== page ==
Author: Ali Pantony Published: June 2019 Pages: 320 Rating: 4 stars
Ever managed to kill a succulent after just a few days?
Got seven reminder letters on the kitchen table because you forgot to pay your council tax?
Become a hot mess who’s falling apart because they’ve been broken up with?
Almost Adults is perfect for anyone who suspects they may not have this whole ‘adulting’ business sussed.
Mackie, Edele, Alex and Nat (aka the MEAN Girls) are four best friends in their late twenties who are trying to navigate the chaotic predicament we call adulthood. Nat has been dumped by her boyfriend of seven years leaving her to feel lost and worthless. Alex is paranoid that her own boyfriend, Craig, is no longer interested and is looking to follow suit. Edele is unemployed, living at home and is coasting on by not sure what path to take. Then finally, on the surface with her morning runs and meal-prep, you would think Mackie has it all figured out. But Mackie, much like myself, is clumsy, socially awkward and desperate to move on to bigger and better things in her career. With their distinct personalities and individual setbacks, I’m certain any reader could identify with one, if not all, of the women.
Each chapter alternates between their personal POVs offering up a wider sense of their quirks and slices of life. From heart-rending breakups to dismal unemployment, the girls are all dealing with their own snags and drawbacks. Nonetheless, that doesn’t prevent them from dropping everything to support one another. My favourite moments were the small heartfelt favours. For instance, Edele spending the last of her money to fill Nat’s fridge with her favourite meals and snacks. Although, something I did find slightly sappy was their declaration of love for one another, maybe that’s just my Edele streak showing. I’d personally rather roast my friends than tell them I love them. That being said, their loyalty was admirable and encapsulated the beauty of female friendship.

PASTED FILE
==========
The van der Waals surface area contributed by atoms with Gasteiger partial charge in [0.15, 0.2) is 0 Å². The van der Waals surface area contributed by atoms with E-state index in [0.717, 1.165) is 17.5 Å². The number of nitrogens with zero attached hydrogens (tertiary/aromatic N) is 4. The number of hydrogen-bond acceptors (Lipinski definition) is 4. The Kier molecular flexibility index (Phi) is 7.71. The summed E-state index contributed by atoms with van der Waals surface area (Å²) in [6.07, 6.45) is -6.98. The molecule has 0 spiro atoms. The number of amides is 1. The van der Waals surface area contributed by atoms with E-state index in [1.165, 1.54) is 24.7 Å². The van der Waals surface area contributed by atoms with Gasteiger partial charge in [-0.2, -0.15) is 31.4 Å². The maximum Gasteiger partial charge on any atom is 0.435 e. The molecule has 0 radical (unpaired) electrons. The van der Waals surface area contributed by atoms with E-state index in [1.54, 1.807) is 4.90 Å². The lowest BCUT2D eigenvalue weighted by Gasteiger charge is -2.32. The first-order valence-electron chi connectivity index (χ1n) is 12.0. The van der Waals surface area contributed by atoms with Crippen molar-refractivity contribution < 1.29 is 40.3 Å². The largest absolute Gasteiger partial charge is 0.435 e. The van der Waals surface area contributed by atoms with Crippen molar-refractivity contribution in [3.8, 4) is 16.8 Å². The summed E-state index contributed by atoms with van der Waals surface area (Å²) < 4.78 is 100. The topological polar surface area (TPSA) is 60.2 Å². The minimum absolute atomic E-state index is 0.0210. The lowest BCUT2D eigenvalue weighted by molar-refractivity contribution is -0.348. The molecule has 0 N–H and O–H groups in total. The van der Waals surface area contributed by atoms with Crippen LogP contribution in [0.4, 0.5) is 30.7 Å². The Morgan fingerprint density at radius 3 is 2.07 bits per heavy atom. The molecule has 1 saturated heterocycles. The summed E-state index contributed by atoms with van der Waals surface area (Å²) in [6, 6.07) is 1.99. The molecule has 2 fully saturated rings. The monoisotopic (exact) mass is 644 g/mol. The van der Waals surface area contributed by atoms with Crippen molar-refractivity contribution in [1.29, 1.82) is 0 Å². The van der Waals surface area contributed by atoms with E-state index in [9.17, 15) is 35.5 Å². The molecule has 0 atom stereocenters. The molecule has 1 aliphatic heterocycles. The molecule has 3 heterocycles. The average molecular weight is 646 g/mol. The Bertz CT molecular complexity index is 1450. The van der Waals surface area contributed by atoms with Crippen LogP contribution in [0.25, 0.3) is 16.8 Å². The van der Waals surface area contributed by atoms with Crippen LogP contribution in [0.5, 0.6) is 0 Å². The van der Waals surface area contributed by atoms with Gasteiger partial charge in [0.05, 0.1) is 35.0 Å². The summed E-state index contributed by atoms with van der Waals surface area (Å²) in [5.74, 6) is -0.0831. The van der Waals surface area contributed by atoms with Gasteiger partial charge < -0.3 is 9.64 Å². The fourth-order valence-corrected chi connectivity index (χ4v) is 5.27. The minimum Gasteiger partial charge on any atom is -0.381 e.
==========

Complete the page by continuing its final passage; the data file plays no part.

Moreover, Pantony covers some hard-hitting topics which any twenty-something can relate to. From therapy to loss of loved ones, she doesn’t sugar-coat any of the girls’ situations. Rather, she presents them at their most insecure, at their most vulnerable while also demonstrating their diligence to overcome their setbacks. There are no miracles, rather, it’s the incredible power of friendship that steers them through. No matter what happens in life, they will always have each other. Interlaced among this, the humour and cultural references made me laugh out loud making it all the more engaging.
Almost Adults is a book many of us can relate to. That awkward stage where we’re expected to have our lives sorted out yet are still clueless when it comes to bleeding radiators or testing smoke alarms. Pantony accurately taps into how difficult and bewildering adulthood can be.
Now, I’m left wanting to meet up with the girls at their local pub and have a glass of wine and a good old goss’. Ali Pantony has painted a beautiful picture of female friendship that made for a truly uplifting, heart-warming read.
Thank you, Ali Pantony, and Ebury Publishing for sending me an advanced copy of Almost Adults in exchange for an honest review!
What are your favourite books about friendship?
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